That first 10-lap solo drive was so many things: exhilarating and yet terrifying all at the same time. There were so many things to remember-lift, brake, turn and don't crash in front of all these people. The adrenaline and "pucker factor" were pretty high at this point.
We continued learning and racing in 10- to 15-lap intervals over the next day and a half, with an occasional break for lectures from Faulk. While we got plenty of leeway to learn and race from the instructors, if we operated outside the bounds they set, we would be black-flagged and brought down pit road for consultation.
Instructors One of the components that most impressed me about the school was the instructors.
My instructor, Edward Howell, was the perfect combination of instructor and comedian. While I was not the hot shoe of the class, Howell made me feel as though I was. More important than their knowledge and experience was the instructors' ability to make you feel comfortable and let you learn at your own speed during an experience that was for most of us fun, but stressful.
Perhaps the words of the head instructor can sum up what the ERS school is all about. "Honestly, what separates us from any other school out there is that you can actually learn how to race," says Faulk. "It's not just a buy-and-ride school. We have a lot of experienced instructors, and between all the instructors and myself, if you can't learn or pick up on something here at this school to actually go to a racetrack and race, you're not really paying attention. This is an actual racetrack where you do get to race. You do get to race the school cars without any instructors. I think we're the only school that allows you to do that. With the instructor base we have to pull from, you really can actually learn how to race a race car."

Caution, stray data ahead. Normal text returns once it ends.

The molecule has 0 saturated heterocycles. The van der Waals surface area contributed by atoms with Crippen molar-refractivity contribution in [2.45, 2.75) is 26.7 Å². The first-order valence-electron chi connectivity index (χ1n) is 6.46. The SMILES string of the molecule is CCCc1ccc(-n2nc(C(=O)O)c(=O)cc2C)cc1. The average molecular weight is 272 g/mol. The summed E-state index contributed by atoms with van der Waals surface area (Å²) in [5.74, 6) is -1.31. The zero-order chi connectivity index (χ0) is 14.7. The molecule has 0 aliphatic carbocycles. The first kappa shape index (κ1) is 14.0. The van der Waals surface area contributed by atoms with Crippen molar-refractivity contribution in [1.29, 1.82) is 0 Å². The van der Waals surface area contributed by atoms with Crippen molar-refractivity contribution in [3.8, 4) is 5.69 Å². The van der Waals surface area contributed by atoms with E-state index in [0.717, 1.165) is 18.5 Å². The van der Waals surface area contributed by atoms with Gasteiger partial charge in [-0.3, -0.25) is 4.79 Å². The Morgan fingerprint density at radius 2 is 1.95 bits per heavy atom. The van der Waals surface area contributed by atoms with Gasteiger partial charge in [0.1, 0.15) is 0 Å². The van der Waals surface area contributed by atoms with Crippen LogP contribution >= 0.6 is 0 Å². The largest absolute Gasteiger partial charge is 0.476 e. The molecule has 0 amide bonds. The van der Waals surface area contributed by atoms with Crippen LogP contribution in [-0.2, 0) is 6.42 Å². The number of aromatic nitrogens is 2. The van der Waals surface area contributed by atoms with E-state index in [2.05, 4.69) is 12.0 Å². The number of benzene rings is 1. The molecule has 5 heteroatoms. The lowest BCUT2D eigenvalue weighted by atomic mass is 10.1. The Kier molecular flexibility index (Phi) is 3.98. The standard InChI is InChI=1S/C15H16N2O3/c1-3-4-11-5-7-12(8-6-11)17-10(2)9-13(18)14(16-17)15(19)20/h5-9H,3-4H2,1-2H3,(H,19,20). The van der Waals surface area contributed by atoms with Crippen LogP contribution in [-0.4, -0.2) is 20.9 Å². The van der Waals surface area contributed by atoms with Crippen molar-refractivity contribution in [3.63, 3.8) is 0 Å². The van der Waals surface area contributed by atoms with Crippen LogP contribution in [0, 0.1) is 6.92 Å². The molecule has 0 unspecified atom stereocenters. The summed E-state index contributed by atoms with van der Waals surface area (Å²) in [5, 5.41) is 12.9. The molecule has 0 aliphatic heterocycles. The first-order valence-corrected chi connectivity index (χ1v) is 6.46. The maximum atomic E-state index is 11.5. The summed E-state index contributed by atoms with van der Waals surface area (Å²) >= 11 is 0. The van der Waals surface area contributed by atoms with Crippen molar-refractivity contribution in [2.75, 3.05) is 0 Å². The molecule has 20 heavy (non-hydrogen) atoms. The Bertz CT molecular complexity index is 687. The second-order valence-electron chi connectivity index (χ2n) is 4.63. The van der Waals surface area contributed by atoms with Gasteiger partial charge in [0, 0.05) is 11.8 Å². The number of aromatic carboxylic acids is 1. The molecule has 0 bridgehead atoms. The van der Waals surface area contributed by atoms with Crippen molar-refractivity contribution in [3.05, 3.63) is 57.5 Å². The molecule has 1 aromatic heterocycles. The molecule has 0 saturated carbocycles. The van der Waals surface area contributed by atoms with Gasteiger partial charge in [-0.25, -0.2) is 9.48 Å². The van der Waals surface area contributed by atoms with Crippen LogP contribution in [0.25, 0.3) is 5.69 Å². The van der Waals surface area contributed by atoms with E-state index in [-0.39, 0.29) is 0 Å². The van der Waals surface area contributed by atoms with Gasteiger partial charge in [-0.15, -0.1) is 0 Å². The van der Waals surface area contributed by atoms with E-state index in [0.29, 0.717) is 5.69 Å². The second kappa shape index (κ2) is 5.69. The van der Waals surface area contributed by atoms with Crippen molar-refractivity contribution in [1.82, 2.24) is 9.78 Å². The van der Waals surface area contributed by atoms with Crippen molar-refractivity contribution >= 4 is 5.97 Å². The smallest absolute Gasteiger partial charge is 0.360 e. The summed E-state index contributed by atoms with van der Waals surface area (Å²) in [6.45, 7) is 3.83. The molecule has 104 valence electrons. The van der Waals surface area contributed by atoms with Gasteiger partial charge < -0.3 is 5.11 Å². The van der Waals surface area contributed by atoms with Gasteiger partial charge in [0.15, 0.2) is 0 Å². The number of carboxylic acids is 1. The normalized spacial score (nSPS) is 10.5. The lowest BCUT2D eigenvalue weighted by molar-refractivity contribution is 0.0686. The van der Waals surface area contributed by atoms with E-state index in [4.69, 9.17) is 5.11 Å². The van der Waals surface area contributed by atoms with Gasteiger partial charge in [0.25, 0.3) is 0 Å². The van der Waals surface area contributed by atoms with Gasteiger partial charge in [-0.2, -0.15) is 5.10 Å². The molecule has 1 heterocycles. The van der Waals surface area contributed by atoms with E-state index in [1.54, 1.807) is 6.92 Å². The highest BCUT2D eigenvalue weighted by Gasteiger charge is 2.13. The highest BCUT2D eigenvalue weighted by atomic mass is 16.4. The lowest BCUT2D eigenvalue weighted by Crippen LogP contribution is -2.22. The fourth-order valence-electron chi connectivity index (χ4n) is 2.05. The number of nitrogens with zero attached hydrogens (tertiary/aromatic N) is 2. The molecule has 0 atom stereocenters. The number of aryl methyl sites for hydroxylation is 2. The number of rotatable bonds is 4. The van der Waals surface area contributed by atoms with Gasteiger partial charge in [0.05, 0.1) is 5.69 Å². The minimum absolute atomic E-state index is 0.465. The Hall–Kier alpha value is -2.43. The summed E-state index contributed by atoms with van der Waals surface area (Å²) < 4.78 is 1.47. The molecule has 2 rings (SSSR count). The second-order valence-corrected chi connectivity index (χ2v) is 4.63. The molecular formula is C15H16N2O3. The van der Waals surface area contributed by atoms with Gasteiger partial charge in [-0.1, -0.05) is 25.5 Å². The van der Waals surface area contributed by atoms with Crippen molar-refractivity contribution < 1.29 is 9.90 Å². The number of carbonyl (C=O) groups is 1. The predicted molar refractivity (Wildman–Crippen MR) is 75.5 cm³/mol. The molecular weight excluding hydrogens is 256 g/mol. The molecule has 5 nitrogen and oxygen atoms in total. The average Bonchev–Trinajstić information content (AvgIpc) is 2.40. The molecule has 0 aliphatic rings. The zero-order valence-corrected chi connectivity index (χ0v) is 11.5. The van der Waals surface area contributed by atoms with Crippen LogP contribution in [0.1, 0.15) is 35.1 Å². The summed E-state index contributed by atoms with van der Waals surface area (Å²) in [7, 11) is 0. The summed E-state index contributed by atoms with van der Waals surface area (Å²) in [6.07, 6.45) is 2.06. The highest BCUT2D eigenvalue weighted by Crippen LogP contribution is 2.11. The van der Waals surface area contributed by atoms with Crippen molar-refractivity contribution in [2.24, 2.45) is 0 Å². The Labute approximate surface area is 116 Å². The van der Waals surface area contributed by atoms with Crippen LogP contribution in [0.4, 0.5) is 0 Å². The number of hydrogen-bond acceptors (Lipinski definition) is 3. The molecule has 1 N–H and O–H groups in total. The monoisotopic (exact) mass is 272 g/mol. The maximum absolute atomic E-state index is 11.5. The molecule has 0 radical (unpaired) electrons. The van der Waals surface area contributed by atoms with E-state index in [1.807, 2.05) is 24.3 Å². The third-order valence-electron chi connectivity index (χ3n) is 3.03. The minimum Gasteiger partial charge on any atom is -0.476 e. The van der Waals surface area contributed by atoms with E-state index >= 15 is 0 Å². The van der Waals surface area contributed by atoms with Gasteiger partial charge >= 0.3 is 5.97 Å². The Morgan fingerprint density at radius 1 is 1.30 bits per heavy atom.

ERS General Manager Margi Nanney is the glue that holds everything together. At any one moment she could be giving one of us a wet towel to stay cool, arranging lunch and dinner plans for all, as well as many of the other administrative tasks that needed attention. If you attend the school, you will no doubt be pleasantly surprised at the lengths she and the staff will go to make ERS the racing experience of your lifetime.
What They're DrivingThe cars fielded by the Cale Yarborough Executive Racing School are 2,600-pound Limited Late Models built by Floridian Jimmy Cope. They feature a stock front clip and leaf springs on the rear, and the engines in the cars are Chevrolet ZZ4 crate engines developing around 420 hp. Top speed is around 125 mph in school trim.
Cars used for instruction have a 5,900-rpm computer chip in them, while the school's new professional racing series, the EROC Series, uses a 6,200-rpm chip. The cars, which carry Chevrolet Monte Carlo sheetmetal, ride on Goodyear Eagle 2402 tires.
The two-day school described here costs $2,495 and includes food, lodging and 130 laps of driving.